7 August 2014 - Tropical Storm Bertha has now weakened into an Atlantic storm and will track towards the UK during the next few days.
The Met Office has been assessing the likelihood of the UK seeing any effects from Bertha by using our own forecast models alongside models from other world-leading forecast centres.
At the moment southern parts of the UK look as though they are most at risk. However, there is also the possibility that the storm could move across northern France as a weak feature and also a risk of a more intense system affecting the UK more widely.
The remains of hurricane Bertha, over the western side of the Atlantic will come steadily towards the UK during the next few days. The transition from a tropical to an extra-tropical feature is a particularly hard one to forecast with confidence, so there are still some differences in the location and intensity of the resulting depression, which is expected to pass over, or close to, the UK from early on Sunday.
Chief Meteorologist, Eddy Carroll, said: "There is still considerable uncertainty surrounding this weekend's weather, with the potential for heavy rainfall and strong coastal winds, along with large waves.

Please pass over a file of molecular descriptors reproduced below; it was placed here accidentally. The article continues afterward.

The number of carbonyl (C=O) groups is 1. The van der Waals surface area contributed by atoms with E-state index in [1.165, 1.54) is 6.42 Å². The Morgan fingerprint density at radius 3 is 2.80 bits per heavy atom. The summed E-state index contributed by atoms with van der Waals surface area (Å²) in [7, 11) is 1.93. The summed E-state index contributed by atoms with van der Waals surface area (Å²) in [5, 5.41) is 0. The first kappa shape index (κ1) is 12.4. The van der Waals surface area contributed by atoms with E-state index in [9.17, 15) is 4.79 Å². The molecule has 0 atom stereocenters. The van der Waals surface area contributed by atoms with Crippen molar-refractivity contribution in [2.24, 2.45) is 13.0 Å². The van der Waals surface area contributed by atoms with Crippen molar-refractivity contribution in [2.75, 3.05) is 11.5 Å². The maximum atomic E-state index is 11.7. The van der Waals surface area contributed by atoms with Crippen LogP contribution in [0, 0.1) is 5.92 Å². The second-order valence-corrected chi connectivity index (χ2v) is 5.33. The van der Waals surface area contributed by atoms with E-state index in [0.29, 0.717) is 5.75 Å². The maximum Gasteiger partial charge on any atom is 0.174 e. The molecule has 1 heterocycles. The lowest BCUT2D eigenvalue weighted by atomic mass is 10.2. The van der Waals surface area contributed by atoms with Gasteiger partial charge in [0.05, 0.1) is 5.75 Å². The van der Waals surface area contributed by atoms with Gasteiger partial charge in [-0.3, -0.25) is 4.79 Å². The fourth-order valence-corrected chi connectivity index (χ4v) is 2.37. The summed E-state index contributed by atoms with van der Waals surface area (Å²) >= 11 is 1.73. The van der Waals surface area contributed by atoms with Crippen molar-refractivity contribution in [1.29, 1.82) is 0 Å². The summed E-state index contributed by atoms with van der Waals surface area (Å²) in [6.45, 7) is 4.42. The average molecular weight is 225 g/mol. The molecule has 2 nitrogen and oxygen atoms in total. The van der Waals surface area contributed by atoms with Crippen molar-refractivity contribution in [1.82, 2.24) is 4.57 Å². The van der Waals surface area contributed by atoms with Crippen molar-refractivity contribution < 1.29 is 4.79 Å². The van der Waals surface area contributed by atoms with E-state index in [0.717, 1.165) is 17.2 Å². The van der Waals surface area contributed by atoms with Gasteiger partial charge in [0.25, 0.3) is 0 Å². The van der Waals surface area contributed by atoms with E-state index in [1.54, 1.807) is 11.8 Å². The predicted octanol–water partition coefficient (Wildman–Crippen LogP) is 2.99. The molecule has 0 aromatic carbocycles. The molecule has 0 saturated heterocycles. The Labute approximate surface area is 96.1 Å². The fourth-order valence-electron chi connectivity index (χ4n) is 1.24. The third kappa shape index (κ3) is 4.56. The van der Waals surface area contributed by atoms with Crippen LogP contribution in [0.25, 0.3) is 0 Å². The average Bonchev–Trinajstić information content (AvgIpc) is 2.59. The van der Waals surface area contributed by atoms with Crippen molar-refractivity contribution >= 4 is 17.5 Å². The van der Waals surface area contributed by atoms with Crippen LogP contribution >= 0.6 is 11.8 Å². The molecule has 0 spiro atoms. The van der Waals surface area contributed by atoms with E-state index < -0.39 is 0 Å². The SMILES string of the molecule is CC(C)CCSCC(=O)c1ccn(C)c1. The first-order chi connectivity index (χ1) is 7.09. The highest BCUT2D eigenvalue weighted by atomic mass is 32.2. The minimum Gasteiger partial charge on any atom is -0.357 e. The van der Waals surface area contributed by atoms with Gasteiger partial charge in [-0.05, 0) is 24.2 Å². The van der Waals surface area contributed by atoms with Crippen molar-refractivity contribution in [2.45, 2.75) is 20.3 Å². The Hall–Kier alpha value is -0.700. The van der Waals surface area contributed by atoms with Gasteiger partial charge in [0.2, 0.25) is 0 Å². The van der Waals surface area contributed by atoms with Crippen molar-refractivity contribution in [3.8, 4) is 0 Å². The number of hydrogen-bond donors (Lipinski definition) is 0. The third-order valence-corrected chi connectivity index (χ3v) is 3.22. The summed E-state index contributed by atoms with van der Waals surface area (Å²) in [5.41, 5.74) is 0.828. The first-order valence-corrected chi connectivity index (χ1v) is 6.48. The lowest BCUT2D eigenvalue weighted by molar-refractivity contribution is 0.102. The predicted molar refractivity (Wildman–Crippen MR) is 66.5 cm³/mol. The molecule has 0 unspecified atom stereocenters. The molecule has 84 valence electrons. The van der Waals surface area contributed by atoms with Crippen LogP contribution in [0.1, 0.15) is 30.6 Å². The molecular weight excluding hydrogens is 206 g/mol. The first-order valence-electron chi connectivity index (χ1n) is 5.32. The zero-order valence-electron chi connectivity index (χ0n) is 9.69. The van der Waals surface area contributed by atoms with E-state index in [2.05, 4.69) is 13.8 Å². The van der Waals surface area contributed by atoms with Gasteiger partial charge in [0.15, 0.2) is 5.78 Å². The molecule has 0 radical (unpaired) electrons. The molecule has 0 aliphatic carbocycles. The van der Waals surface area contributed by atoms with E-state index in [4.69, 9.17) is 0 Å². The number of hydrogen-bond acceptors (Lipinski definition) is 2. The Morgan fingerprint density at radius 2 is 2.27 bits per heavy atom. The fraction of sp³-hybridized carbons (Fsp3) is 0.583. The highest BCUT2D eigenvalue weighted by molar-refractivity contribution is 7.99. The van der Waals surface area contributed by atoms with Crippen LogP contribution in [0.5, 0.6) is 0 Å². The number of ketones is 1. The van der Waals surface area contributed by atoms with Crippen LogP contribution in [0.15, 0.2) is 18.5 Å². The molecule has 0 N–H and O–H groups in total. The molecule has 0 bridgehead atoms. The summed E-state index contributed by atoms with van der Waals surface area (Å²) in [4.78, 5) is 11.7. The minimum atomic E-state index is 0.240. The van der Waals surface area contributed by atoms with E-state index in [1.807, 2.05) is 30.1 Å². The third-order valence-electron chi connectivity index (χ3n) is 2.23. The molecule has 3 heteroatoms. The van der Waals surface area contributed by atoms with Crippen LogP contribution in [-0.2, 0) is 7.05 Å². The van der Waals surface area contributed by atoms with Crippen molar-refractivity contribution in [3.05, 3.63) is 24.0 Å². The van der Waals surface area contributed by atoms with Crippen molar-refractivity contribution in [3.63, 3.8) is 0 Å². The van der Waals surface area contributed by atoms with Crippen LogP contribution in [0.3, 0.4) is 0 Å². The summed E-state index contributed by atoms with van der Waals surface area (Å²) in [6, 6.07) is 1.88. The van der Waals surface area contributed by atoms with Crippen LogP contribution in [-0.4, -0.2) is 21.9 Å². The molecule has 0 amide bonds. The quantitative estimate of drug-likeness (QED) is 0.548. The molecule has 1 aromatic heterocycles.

"However, there is a chance that the system may pass to the south of the country, or spread heavy rain even further north. Rain and strong winds may well bring disruption, especially in the south, and people should stay up to date with the latest Met Office warnings."
It is worth noting that parts of the UK will see some heavy rain on Friday, which is not part of Bertha. You can see more about this on the Met Office's severe weather warnings page.
Craig Woolhouse, Environment Agency Flood Risk Manager, said: "Heavy downpours, some slow-moving, bring a risk of localised surface water flooding to parts of the Midlands, the north-west and eastern areas of England on Friday.
"On Sunday and Monday a combination of high spring tides and strong westerly winds brings a possible risk of flooding to the south-west coast of England and along the Severn Estuary while heavy rain may also lead to localised surface water flooding in parts of southern and central parts of England. However, the forecast remains uncertain so we advise people to regularly check the flood risk situation over the next 48 hours.
"The Environment Agency is continuing to monitor the situation closely along with the Met Office and local authorities. People can sign up to receive free flood warnings, check their flood risk and keep up to date with the latest situation on the GOV.UK website to check if you are at risk of flooding or follow @EnvAgency and #floodaware on Twitter for the latest flood updates."
We'll be keeping an eye on the latest outlook for the weather over the next few days and the progress of ex Bertha to keep everyone up to date with the latest information.
Last updated: 7 August 2014